The Senate last night joined the House in giving overwhelming approval to President Reagan's austerity budget for next year, marking a dramatic reversal of spending habits for social welfare dating to the New Deal.
Five days after the Democratic-controlled House gave its assent, the Republican-run Senate swept away the last vestiges of disjointed Democratic opposition and voted 78 to 20 to approve a $700.8 billion version of Reagan's budget for fiscal 1982.
It did so after modifying its earlier proposal to cut $7.9 billion from Social Security and other federal retirement programs, restoring $1.7 billion so that military and civil service retirees will not have to wait longer than other beneficiaries for cost-of-living increases in their pensions. l
The budget now goes to a House-Senate conference, which is expected to resolve relatively minor differences in time for final approval next week of initial spending targets for the fiscal year beginning Oct. 1.
The House budget totals $688.8 billion, with a deficit of $31 billion, smaller, at least on paper, than the Senate budget of $700.8 billion, with its projected deficit of $50.5 billion.
But most of the gap between the two budget drafts stems from different assumptions about how the economy will perform, with the House taking a rosier view than the Senate, especially about interest rates.
[In a related development, a head count by House Democratic leaders showed that 60 of the 63 Democrats who voted for Reagan's budget in the House last week do not intend to vote for his tax plan. Details on Page D8.]
Both budgets make deep and broad cuts in education, health, welfare, housing, employment and other social services, while proposing the biggest peacetime increase in defense spending in history, all as Reagan wanted.
Both leave room for Reagan's proposed tax cuts, which would cost $54 billion in 1982. But neither commits Congress to Reagan's specific tax plan, which calls for an across-the-board tax cut of 30 percent over the next three years, with big cuts in business taxes, too.
Both also anticipate a balanced budget by 1984, as Reagan has promised, although there is nothing to guarantee that this will happen. The Senate version specifically concedes that the balance hinges on further spending cuts that Reagan has yet to spell out.
In the Senate vote, most Democrats joined all but two Republicans, Lowell P. Weicker Jr. (Conn.) and Gordon J. Humphrey (N.H.), in approving Reagan's budget, although some of them had supported modifications along the way. Eighteen Democrats, mostly from the industrialized Northeast and Midwest, voted against it, while 27 Democrats, plus Harry F. Byrd Jr. (Ind-Va.), voted for it.
Commenting on the vote, Senate Budget Committee Chairman Pete V. Domenici (R-N.M.) said it "clearly indicates the Senate is prepared to change its spending habits," and added that "over the long run, we have started a trend toward fiscal sanity."
But Democratic Whip Alan Cranston (Calif.), parting company with Minority Leader Robert C. Byrd (D-W.Va.) to vote against the budget, said it would fail to end deficits by 1984.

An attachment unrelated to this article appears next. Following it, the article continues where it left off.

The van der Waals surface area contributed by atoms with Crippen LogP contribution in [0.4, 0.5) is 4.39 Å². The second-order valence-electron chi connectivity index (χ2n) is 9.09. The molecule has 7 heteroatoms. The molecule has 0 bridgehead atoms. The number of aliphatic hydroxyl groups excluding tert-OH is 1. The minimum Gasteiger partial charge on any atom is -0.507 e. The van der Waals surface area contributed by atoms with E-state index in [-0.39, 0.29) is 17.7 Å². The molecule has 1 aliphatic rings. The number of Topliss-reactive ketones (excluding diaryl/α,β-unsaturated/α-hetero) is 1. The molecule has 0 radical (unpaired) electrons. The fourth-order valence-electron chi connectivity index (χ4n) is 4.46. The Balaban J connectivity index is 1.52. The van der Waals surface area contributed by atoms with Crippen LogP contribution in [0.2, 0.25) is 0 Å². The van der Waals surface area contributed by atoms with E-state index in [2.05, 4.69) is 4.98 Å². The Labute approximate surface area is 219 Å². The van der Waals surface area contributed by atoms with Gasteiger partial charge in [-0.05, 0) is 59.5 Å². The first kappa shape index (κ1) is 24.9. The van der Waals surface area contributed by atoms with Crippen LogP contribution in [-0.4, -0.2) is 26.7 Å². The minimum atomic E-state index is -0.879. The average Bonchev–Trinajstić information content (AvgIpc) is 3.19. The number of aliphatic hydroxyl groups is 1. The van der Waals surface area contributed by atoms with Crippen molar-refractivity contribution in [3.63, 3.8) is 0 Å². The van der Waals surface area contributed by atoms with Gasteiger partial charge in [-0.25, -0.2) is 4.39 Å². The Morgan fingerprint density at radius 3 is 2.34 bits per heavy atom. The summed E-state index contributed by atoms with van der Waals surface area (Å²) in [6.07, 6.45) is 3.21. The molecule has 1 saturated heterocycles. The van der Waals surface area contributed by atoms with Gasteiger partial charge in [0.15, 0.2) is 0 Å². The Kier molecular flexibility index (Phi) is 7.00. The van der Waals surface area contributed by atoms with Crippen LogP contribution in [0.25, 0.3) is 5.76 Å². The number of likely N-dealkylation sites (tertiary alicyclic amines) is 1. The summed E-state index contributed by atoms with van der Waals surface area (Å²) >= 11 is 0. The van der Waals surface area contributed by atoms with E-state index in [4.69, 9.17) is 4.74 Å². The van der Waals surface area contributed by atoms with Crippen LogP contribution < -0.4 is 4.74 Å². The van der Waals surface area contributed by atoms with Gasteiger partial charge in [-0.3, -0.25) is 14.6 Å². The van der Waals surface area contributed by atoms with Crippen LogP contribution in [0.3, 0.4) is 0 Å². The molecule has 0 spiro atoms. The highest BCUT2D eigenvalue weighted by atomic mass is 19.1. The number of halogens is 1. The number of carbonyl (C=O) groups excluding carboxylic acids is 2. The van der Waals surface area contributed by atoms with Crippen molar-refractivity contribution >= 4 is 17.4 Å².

Sen. Bill Bradley (N.J.), head of the Senate Democrats' economic advisory group, also denounced it, saying it "reflects and reinforces an untested economic theory that gambles with the only economy we have" and "threatens to mortgage our future to a throw of the dice."
The budget only sets spending targets, although the Senate previously voted to require committees to make more than $36 billion in program cuts, as did the House in its budget resolution. Leaders of both houses have pledged to enforce the spending targets, but some strains are appearing.
Only yesterday, qualms by Weicker and Robert T. Stafford (R-Vt.) forced the Senate Labor and Human Resources Committee to put off action on part of Reagan's proposal to combine separate health, education and social-service programs into block grants that would be administered by the states.
Republicans control the committee, 9 to 7, making the votes of Stafford and Weicker critical. Stafford, a moderate, said he would like to try the block-grant approach but is concerned about losing worthwhile programs in the process.
Citing plans to combine educational programs for the handicapped and the economically disadvantaged into one block grant, he said, "It is the potentially destructive competition between those two interests that I don't want to see occur." Many House members, especially Democrats, have voiced similar concerns.
But on the Senate floor yesterday the pro-Reagan tide swept everything in its path as Democrats tried without success, and without much unanimity, to leave some imprint on either the tax or spending side of the budget.
In one of its closest votes, the Senate rejected, 56 to 42, a proposal by Howard M. Metzenbaum (D-Ohio) to do away with $79 million in tobacco subsidies.
But it refused, 76 to 22, to go along with a Bradley proposal to put back about $1 billion in spending for social programs, with the spending to be offset by ending two tax shelters.
By an even more lopsided vote, 81 to 17, it brushed aside a proposal by Donald W. Riegle Jr. (D-Mich.) to shave $2.2 billion off the defense spending increase and shift the money to social programs.
The Senate also rejected, 53 to 34, a proposal endorsed by the Democratic Caucus to substitute a tax cut adopted last year by the Senate Finance Committee for Reagan's tax plan.
The only approved amendment, offered by Sen. Ted Stevens (R-Alaska) and endorsed by the Republican leadership, corrected what was described as an error in drafting the cutback for Social Security and other retirement programs that was approved last week.
The amendment would have the effect of giving government retirees their 1982 cost-of-living increase in March if Congress adopts the cost-of-living cutback. Reagan has proposed other Social Security cuts, which may be adopted instead.